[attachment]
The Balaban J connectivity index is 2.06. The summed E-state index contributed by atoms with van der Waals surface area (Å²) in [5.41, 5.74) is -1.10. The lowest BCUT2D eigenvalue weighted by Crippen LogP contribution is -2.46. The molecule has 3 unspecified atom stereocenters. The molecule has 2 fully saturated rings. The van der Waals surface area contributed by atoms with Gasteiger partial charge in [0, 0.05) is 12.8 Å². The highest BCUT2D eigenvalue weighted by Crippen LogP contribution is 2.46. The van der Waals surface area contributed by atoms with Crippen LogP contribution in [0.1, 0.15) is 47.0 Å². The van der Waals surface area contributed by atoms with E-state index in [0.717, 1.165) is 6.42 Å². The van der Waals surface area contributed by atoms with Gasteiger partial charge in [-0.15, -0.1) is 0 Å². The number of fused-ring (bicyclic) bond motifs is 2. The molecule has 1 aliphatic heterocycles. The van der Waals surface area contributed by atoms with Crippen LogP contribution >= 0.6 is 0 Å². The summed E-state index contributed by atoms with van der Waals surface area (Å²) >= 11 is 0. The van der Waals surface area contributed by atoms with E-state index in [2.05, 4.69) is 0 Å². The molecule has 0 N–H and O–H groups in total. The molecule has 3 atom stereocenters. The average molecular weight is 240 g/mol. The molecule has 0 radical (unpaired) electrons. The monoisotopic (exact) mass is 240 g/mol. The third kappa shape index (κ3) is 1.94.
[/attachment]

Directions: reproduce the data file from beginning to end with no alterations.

The Balaban J connectivity index is 2.06. The summed E-state index contributed by atoms with van der Waals surface area (Å²) in [5.41, 5.74) is -1.10. The lowest BCUT2D eigenvalue weighted by Crippen LogP contribution is -2.46. The molecule has 3 unspecified atom stereocenters. The molecule has 2 fully saturated rings. The van der Waals surface area contributed by atoms with Gasteiger partial charge in [0, 0.05) is 12.8 Å². The highest BCUT2D eigenvalue weighted by Crippen LogP contribution is 2.46. The van der Waals surface area contributed by atoms with Crippen LogP contribution in [0.1, 0.15) is 47.0 Å². The van der Waals surface area contributed by atoms with E-state index in [0.717, 1.165) is 6.42 Å². The van der Waals surface area contributed by atoms with Gasteiger partial charge in [-0.15, -0.1) is 0 Å². The number of fused-ring (bicyclic) bond motifs is 2. The molecule has 1 aliphatic heterocycles. The van der Waals surface area contributed by atoms with Crippen LogP contribution >= 0.6 is 0 Å². The summed E-state index contributed by atoms with van der Waals surface area (Å²) >= 11 is 0. The van der Waals surface area contributed by atoms with E-state index in [2.05, 4.69) is 0 Å². The molecule has 0 N–H and O–H groups in total. The molecule has 3 atom stereocenters. The average molecular weight is 240 g/mol. The molecule has 0 radical (unpaired) electrons. The monoisotopic (exact) mass is 240 g/mol. The third kappa shape index (κ3) is 1.94.